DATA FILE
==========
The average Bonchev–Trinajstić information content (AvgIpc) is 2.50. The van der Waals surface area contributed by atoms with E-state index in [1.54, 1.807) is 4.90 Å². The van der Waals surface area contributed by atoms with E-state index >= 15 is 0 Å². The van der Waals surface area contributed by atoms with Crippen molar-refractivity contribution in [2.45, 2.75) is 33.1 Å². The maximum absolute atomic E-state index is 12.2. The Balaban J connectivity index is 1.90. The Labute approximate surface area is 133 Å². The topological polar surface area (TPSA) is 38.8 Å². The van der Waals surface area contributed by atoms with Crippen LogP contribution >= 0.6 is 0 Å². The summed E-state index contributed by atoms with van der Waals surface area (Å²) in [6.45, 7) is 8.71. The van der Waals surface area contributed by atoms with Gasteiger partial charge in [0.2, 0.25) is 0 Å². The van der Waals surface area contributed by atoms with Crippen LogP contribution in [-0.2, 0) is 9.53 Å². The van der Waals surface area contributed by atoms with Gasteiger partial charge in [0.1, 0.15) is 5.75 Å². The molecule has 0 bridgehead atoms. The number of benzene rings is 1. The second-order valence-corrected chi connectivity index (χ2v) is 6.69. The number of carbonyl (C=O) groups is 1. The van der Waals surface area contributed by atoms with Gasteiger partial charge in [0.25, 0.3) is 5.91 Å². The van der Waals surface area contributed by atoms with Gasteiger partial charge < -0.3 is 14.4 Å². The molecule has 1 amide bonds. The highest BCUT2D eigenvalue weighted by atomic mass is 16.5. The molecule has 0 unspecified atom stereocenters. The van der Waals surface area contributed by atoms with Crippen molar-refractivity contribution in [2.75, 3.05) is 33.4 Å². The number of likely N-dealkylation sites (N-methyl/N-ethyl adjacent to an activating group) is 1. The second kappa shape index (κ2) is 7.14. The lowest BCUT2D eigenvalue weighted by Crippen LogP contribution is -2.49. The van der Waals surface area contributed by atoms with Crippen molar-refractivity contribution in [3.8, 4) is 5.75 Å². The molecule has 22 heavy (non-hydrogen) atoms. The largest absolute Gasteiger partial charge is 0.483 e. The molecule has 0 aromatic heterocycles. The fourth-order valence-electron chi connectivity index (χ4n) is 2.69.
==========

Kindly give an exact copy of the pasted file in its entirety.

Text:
The average Bonchev–Trinajstić information content (AvgIpc) is 2.50. The van der Waals surface area contributed by atoms with E-state index in [1.54, 1.807) is 4.90 Å². The van der Waals surface area contributed by atoms with E-state index >= 15 is 0 Å². The van der Waals surface area contributed by atoms with Crippen molar-refractivity contribution in [2.45, 2.75) is 33.1 Å². The maximum absolute atomic E-state index is 12.2. The Balaban J connectivity index is 1.90. The Labute approximate surface area is 133 Å². The topological polar surface area (TPSA) is 38.8 Å². The van der Waals surface area contributed by atoms with Crippen LogP contribution >= 0.6 is 0 Å². The summed E-state index contributed by atoms with van der Waals surface area (Å²) in [6.45, 7) is 8.71. The van der Waals surface area contributed by atoms with Gasteiger partial charge in [0.2, 0.25) is 0 Å². The van der Waals surface area contributed by atoms with Crippen LogP contribution in [-0.2, 0) is 9.53 Å². The van der Waals surface area contributed by atoms with Gasteiger partial charge in [0.1, 0.15) is 5.75 Å². The molecule has 0 bridgehead atoms. The number of benzene rings is 1. The second-order valence-corrected chi connectivity index (χ2v) is 6.69. The number of carbonyl (C=O) groups is 1. The van der Waals surface area contributed by atoms with Gasteiger partial charge in [0.25, 0.3) is 5.91 Å². The van der Waals surface area contributed by atoms with Gasteiger partial charge < -0.3 is 14.4 Å². The molecule has 1 amide bonds. The highest BCUT2D eigenvalue weighted by atomic mass is 16.5. The molecule has 0 unspecified atom stereocenters. The van der Waals surface area contributed by atoms with Crippen molar-refractivity contribution in [2.75, 3.05) is 33.4 Å². The number of likely N-dealkylation sites (N-methyl/N-ethyl adjacent to an activating group) is 1. The second kappa shape index (κ2) is 7.14. The lowest BCUT2D eigenvalue weighted by Crippen LogP contribution is -2.49. The van der Waals surface area contributed by atoms with Crippen molar-refractivity contribution in [3.8, 4) is 5.75 Å². The molecule has 22 heavy (non-hydrogen) atoms. The largest absolute Gasteiger partial charge is 0.483 e. The molecule has 0 aromatic heterocycles. The fourth-order valence-electron chi connectivity index (χ4n) is 2.69.